ME-70 Cleaning Inside

Introduction

    Recently, I noticed my foot pedal #2 on my Boss ME-70 was intermittently triggering while I was playing guitar.  This happened once during a church service where I was playing acoustic guitar.  So I decided it was time to clean my Boss ME-70 out on the inside.
    Keep in mind, if you choose to do this, I am not responsible for any injury or broken property.  Basically, there are no expressed or implied warranties.  You will proceed at your own risk.
    Some basic mechanical advice: do not force anything.  If you have to exert a lot of force, that's a sign that you're doing something wrong.  You can easily break this main board.  Use the right tool for the job.  Be gentle.  These pedals are excellent, but they will break if you mishandle or abuse them.  Normally, clean electronics with technical isopropyl alcohol (i.e. with very little water content).  Store quality rubbing alcohol (isopropyl alcohol) can be used, but use sparingly, and wipe up the excess.  I still recommend technical isopropyl due to its very low water content.  Never exert pressure directly on the main board in any way: even a little flexing of a circuit card like this can damage it.  Make sure you are not working in a place with lots of static electricity: static electricity, even small charges, can destroy integrated circuits.  Ground yourself prior to working on this item.
    If you have an ME-70, BR-80 or other guitar product that you would like to be cleaned, contact me.

Disassembly

    The first thing you should do is remove the batteries, if any.
    Then remove all screws from the bottom of the unit.  You will want to set up several blank pieces of paper or cardboard on which you can make notes and put screws in a shadow board type configuration to help you remember what screws go where.
    When you open it up, this is what it will look like.  Remove all visible screws from the bottom of the main board.  Notice that there are two removable connectors, one on the left for the expression pedal, and one on the right for the battery compartment.  If you look closely, there are marks on the board that seem to create a box around the connector area for those.  I would recommend placing a small dot from a permanent marker towards the side of the box that corresponds to the red wire before you remove the connector, so you can remember how it's oriented.  Or take a picture, of course.
    Before you remove the main board, remove (with your hand) all the plastic knobs on the other side.  Then gently remove all the nuts holding the variable resistors and switches (knob electronics) in place.

1

    This is the input panel, removed.  Just look at all this mess!  You must remove the six or so screws on the input panel because it keeps the input jacks in place.  And these jacks each have a washer and nut holding them to that panel, so before you remove this input panel, you must remove those nuts and screws.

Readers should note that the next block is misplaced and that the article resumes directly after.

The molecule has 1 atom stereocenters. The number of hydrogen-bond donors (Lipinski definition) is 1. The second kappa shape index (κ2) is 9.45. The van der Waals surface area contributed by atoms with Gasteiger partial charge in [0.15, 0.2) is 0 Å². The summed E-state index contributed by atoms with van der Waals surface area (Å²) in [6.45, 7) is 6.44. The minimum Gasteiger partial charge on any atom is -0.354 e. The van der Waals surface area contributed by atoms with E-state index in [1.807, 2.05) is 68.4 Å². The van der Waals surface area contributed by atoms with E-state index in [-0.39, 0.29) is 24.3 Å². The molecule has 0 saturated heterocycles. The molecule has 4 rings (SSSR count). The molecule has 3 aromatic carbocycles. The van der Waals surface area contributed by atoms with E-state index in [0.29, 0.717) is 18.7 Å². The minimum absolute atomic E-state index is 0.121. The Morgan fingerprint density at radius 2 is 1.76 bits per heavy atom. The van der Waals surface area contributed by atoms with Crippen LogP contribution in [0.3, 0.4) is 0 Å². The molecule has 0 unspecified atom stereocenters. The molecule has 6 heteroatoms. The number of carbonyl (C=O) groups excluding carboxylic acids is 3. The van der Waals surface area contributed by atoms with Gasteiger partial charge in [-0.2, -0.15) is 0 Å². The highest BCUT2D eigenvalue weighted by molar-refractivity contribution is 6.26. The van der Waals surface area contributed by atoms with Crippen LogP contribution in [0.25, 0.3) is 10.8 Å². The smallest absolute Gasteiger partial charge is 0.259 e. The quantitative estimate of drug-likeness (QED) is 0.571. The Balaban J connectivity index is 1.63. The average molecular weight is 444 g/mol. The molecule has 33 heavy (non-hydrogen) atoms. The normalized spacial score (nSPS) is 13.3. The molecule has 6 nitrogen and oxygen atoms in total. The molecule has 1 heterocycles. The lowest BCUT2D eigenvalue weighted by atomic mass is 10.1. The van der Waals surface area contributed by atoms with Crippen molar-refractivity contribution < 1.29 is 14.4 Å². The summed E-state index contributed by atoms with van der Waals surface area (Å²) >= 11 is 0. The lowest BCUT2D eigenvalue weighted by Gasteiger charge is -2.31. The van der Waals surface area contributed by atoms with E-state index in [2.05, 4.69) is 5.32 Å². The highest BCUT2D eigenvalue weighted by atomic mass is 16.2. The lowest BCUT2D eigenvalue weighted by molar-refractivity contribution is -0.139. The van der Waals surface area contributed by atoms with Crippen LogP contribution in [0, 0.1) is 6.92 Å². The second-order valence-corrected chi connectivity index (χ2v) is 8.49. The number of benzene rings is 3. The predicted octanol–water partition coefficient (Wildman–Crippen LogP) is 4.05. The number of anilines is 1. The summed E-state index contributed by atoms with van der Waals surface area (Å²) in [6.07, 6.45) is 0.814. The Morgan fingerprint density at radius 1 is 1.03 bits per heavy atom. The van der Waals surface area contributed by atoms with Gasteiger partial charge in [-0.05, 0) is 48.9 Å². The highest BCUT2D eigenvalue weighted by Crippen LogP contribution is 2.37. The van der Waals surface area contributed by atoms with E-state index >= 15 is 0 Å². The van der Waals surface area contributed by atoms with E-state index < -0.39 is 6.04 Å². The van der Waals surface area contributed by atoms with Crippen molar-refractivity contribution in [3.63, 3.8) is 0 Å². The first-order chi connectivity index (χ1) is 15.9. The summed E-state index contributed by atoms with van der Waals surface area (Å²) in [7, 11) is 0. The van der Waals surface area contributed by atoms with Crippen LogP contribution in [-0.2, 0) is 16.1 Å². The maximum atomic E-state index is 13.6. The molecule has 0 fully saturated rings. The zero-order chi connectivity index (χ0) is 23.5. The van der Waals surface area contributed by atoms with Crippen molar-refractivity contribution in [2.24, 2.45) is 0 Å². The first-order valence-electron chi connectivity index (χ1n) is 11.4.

2

    This is the main board, flipped over.  If you look to the top of the picture near the LED lights on "pedestals", there are some switches.  These are mainly what you want to clean.  Trust me, after years, your pedal may be pretty gross inside.  But clean it very good while you're in here.  Clean around the switch and clean the switch itself with a Q-tip of isopropyl alcohol.  BE VERY CAREFUL around the LED lights that are on pedestals.  These will bend easily.  If they break, they may not work, and/or the board itself may decide not to work (depending on how it's programmed).  Then take a cotton ball damp (not dripping; squeezed out) with isopropyl alcohol and clean the main board.  You can use a Q-tip on any component on the main board as long as you are careful.  But keep in mind, I did not clean the display or buttons near it, so I can't verify that you can clean this part.

3

    Underneath the main board in this picture are the mechanisms for the foot switches.  To remove, (after unscrewing the one screw holding them in place) gently push the button assembly towards the input jack side (i.e. "up" or "forward" from the guitar player's normal frame of reference).  They have little red rubber buttons that are not held in: don't lose these.  Clean the inside of the mechanism.  The button part you normally push with your foot can be pressed out of it slightly to clean, then snapped back in.
    Reassemble completely and carefully.  Clean all hardware carefully while reassembling.
    In my opinion, do not use thread locker compound of any kind (Lok-Tite, etc).  The most I would use would be clear nail polish.  But even then, I don't usually use that on these components, either.  So you should be fine to just carefully reassemble.  I would not recommend using any more than 30 in/lb of force (gentle "hand tight") during reassembly, especially on the variable resistors and switches (which are the knobs).  Too much force can pull switches and/or input jacks off of circuit cards, or at least put strain or stress on the main board.  You do not want that.

Conclusion

    Boss pedals have always been my favorite for guitar purposes.  Keep them clean and treat them right, and they give you a long life of valuable service.
    Again, if you don't know what you're doing, contact me, and I might clean your ME-70 for a rate of an hour of labor.  As of writing this, my labor rate is $40/hr.